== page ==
As long as you provide information about what you collect, how, and for what purpose, you are compliant with the Hong Kong Personal Data Ordinance.
The Computer-Processed Personal Data Protection Law of Taiwan also doesn’t require prior consent. All you have to do is have a document informing users that you collect their data, how you do it, and for what purpose.
The personal data collection by cookies is regulated by the Vietnamese Law on Cyber Information and Security. It requires prior consent before injecting them into someone’s computer.
According to the Data Privacy Act of 2012 and the Implementing Rules and Regulations of the Data Privacy Act of 2012, you have to ask for consent from your users before collecting their data.
Rest of the world
Rest of the World
There are many other countries around the world that regulate the processing of personal data in their territory or of their residents. To keep it concise and simple, here are the most important of them.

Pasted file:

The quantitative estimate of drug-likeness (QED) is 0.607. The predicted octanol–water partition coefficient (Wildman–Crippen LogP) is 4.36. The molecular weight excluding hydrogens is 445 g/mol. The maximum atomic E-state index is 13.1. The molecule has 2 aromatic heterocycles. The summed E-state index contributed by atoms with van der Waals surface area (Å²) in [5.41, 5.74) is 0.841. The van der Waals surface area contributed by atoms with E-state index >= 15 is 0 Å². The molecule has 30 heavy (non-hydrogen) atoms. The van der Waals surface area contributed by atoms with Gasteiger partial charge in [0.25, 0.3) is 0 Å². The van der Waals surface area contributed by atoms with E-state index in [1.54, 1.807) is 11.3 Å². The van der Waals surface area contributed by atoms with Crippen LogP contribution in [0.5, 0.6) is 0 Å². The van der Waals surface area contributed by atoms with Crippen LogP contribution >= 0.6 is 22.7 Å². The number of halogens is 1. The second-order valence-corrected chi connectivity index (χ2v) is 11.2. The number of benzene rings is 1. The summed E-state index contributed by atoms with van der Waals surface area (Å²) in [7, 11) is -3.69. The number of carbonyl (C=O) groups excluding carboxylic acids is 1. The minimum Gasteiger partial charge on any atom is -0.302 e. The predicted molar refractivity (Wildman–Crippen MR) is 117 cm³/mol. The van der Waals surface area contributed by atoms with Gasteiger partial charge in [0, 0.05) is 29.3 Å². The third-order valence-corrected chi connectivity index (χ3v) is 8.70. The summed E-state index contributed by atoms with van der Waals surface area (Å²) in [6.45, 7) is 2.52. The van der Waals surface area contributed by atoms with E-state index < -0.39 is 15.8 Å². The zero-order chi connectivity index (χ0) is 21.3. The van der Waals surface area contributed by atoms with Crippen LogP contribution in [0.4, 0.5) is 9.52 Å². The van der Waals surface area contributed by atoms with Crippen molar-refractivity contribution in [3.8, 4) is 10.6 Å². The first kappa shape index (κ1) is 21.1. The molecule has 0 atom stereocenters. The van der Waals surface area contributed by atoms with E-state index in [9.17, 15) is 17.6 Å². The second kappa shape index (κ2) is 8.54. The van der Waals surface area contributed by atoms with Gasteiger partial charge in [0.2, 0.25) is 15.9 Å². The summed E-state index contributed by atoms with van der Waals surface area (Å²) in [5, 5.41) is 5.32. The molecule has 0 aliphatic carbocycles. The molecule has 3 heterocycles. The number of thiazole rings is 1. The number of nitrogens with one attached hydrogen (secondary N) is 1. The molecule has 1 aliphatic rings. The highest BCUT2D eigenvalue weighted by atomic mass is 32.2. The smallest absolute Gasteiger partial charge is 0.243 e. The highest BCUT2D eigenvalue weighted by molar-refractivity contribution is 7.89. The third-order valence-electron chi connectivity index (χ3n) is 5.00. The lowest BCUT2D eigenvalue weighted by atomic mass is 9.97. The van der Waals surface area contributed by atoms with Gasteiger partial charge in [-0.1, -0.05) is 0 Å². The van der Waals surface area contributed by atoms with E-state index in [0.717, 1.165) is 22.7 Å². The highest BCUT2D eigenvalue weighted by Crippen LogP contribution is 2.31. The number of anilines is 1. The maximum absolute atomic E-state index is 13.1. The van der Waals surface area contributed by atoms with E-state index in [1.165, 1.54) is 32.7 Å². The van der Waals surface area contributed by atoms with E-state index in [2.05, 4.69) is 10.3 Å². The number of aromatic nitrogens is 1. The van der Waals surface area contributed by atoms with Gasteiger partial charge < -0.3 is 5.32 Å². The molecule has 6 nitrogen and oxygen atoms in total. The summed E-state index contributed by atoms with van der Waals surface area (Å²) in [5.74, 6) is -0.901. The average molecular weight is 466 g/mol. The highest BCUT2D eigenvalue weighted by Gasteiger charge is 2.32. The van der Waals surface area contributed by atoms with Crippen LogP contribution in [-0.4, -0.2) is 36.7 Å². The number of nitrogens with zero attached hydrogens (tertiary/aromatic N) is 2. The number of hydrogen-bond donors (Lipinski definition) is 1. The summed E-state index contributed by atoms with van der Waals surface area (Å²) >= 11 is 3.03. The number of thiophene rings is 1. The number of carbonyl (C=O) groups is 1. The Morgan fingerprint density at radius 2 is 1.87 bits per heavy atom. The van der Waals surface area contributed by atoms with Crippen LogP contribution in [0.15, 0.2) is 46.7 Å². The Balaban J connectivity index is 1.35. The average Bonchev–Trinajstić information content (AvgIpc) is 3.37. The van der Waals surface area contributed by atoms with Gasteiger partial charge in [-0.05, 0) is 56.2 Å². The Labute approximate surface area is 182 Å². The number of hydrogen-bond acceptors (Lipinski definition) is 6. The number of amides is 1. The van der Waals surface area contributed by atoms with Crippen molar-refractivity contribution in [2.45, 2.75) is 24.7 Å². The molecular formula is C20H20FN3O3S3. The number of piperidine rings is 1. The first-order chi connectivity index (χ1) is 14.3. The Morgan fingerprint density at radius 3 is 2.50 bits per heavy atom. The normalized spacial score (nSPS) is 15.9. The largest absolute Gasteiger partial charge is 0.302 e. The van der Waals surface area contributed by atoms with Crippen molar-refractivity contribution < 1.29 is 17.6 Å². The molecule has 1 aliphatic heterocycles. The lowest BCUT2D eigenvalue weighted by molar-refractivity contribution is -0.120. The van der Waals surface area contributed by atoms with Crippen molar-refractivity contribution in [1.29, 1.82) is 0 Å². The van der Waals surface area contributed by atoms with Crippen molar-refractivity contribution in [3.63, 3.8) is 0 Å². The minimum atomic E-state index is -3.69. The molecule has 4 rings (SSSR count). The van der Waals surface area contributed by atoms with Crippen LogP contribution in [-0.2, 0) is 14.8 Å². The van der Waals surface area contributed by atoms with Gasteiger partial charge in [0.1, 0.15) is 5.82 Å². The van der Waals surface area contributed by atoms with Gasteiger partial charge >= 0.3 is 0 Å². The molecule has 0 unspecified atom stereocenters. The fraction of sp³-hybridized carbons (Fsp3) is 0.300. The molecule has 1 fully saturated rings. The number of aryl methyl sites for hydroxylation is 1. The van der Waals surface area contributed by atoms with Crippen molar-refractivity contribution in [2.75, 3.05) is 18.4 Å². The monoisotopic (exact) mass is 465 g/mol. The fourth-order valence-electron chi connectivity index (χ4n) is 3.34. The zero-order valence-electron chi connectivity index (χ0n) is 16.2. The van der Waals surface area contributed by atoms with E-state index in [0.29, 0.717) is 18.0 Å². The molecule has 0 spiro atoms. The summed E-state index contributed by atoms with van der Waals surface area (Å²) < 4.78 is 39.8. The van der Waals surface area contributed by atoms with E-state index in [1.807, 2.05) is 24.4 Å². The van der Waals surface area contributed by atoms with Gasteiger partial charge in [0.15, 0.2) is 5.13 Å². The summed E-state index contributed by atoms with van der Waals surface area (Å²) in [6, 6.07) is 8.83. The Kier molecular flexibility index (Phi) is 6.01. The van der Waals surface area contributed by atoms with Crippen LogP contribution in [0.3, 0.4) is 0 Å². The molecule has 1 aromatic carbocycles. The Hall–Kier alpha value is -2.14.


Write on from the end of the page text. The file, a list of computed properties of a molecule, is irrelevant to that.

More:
Russia has many laws pertaining to personal data protection. The most important of them is the Data Protection Act. According to this law, you have to register as a data operator with the state agency Roskomnadzor. Then, you have to store the data you collect in Russia or from Russian residents on servers located in Russia.
Prior consent is necessary before sending out cookies.
According to the Data Protection Act, users can ask for erasure of their personal data only if the data is unlawfully obtained, incomplete, out of date, not necessary for the purposes it has been collected for, or if it is inaccurate. A user cannot request data deletion without a reason, as in other countries.
Turkish law also tends to harmonize with the EU law. It doesn’t require explicit consent for each and every purpose you collect data for, but you’re prohibited from sending out cookies before getting users’ consent.
The consent has to be given freely. It is valid only if you have informed the user about the reasons and the ways you collect and use data. Finally, you have to delete or anonymize the data upon a user’s request.